The labor and delivery nurse was young and new and in a rush. She knew she should have made three trips to get the newborn babies, but in her haste she grabbed all three at the same time. She pressed them against her chest as she shuffled down the hallway. She made it halfway when the middle baby started to slip. She pressed her hands together in one last effort, but it was too late. Myrna – the baby who had only been in this world for a few minutes – landed on her head and started convulsing on the cold linoleum floor.
At home the convulsions persisted. Myrna’s mother remembered Myrna shaking so much that the crib actually vibrated at night. Finally Myrna’s parents took her to Katz's Hospital in East New York where the doctors confirmed that the drop had caused brain trauma resulting in epilepsy.
After several trials Myrna’s parents discovered a medication potent enough to stop the seizures during the day, which allowed Myrna to go to school. The seizures would still happen from time to time but for the most part Myrna was able to have a normal adolescence.
Myrna had known of Joe for a long time because he lived one block away and she had gone to school with his sister. When Joe returned from World War II they started dating and eventually got married. Their first few years or marriage were idyllic. They wanted children. Joe was a brilliant man and everyone assumed their children would be brilliant.
When Myrna was giving birth to their first child, Bonnie, she suffered an epileptic seizure during the birthing process. The doctor administered Myrna’s epilepsy medication to stop the seizure and Bonnie was born without issue.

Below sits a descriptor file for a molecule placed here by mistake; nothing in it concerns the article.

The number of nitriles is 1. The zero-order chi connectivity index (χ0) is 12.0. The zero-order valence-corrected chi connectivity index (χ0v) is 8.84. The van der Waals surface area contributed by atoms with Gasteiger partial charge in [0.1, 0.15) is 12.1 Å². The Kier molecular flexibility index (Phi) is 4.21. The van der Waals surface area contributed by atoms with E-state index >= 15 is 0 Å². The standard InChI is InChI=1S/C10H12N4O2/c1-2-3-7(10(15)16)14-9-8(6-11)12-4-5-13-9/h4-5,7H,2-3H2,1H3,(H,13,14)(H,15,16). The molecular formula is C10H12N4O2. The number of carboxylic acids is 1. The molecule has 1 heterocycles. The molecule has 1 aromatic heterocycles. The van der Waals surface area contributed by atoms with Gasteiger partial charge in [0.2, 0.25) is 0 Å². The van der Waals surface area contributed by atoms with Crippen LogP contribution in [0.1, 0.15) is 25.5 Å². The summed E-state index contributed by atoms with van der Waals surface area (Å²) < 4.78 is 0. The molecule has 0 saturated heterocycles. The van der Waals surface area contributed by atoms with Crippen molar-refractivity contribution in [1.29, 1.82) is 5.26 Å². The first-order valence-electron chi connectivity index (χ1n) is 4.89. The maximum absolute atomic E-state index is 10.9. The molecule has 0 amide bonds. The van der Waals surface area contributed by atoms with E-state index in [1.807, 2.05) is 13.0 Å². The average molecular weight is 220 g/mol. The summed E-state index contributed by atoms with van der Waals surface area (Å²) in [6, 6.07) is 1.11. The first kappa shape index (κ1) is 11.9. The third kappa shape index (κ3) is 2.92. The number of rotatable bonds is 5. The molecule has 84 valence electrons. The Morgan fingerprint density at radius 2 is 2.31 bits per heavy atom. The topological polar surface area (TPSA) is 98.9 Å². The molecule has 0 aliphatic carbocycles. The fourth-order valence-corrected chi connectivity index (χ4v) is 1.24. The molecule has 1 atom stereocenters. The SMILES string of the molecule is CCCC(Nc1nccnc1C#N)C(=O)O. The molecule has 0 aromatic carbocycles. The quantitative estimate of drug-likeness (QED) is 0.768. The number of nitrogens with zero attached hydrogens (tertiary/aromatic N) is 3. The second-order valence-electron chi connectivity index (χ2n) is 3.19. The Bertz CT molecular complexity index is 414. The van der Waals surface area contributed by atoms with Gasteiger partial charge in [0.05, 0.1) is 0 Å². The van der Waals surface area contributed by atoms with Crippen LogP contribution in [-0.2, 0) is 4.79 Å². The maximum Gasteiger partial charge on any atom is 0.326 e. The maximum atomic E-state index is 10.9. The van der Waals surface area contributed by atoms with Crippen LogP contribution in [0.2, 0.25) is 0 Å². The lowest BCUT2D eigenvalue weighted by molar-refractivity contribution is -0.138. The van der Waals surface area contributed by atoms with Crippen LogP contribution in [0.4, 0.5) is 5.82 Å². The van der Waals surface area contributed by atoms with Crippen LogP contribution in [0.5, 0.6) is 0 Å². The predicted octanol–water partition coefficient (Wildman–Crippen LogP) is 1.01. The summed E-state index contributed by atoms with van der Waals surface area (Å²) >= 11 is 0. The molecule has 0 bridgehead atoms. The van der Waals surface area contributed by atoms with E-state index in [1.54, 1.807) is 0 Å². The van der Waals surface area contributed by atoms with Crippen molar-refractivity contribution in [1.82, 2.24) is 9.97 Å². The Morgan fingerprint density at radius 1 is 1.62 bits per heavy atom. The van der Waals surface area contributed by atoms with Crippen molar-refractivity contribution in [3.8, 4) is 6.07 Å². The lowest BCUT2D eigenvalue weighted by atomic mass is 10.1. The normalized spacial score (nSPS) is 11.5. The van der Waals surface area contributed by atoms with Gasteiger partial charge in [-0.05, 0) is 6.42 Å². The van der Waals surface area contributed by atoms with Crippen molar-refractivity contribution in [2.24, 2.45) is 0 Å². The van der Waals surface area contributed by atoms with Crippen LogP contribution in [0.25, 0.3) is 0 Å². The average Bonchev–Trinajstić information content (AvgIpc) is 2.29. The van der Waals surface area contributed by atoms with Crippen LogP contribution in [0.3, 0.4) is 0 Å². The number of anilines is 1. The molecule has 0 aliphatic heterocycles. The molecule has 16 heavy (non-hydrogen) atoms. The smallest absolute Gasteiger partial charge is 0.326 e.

The first few years with Bonnie were the happiest of Myrna’s life. She relished creeping into Bonnie’s room at night – lying next to her baby, pressing Bonnie against her body as they listened to music. It wasn’t until Bonnie was three years old that the doctors were able to determine that she was mentally disabled.
“What did I do to deserve this?” Myrna asked the doctor.
“It wasn’t you. It was the seizure you had while giving birth, it put undue pressure on the baby’s cranium.”
“Will it happen again?” Myrna asked. She and Joe wanted to have more children.
“Not unless you have another seizure during the birthing process.” The doctor comforted her. “Which we’ll be better prepared for the next time around.”
Myrna trusted the doctor and they had another child, but whereas with Bonnie things appeared normal for a while, with Eileen it was immediately apparent something was seriously wrong. As a newborn Eileen didn’t even know how to drink milk. Eileen was significantly mentally disabled and also physically incapacitated – unable to ever walk or talk or feed herself.
It wasn’t until years later that the doctors determined what had caused the mental and physical disabilities. It wasn’t the seizures. It was the medication treating the seizures.
Myrna stopped taking the epilepsy medication immediately. She and Joe waited a decade, hoping the medication would clear from Myrna’s body. They finally had a son, Jeffrey, and while he didn’t have any significant mental disabilities, Jeffrey struggled with cognitive issues throughout his life.
Raising their three disabled children, Myrna and Joe had wonderful support – but there was only so much friends and families could do. Joe ended up teaching social studies at Fresh Meadows Junior High. He could have achieved more but his responsibilities at home restricted his professional aspirations. They fought. One time Joe even held a broken piece of glass to his wrist, “I would have left a long time ago if not for the children!”
But throughout the difficulties of raising three disabled children, Myrna and Joe always abided by one maxim: never be ashamed of the family they had created. Their family wasn’t perfect but what family was? They never hid their children or disguised their disabilities. They were a proud family –
taking their children to the parks and playgrounds and movies that the other families went to.
One time, later in life, Myrna went to sit at shared table with her family. A lady at the table looked at Myrna and said, “I don’t want your family sitting at the same table as me!”
Myrna squinted her eyes and furrowed her brow at the woman. “Too bad!” She exclaimed as she sat down with her family.
Goose Chronicles Outtakes:
“What is a truth you’ve learned in your life?”
“When you laugh everyone laughs with you, but when you cry you cry alone.”
“How do you remain so strong?”
“I have no choice. People always ask me if I’m made of iron. I tell them I am human, just like anyone else.”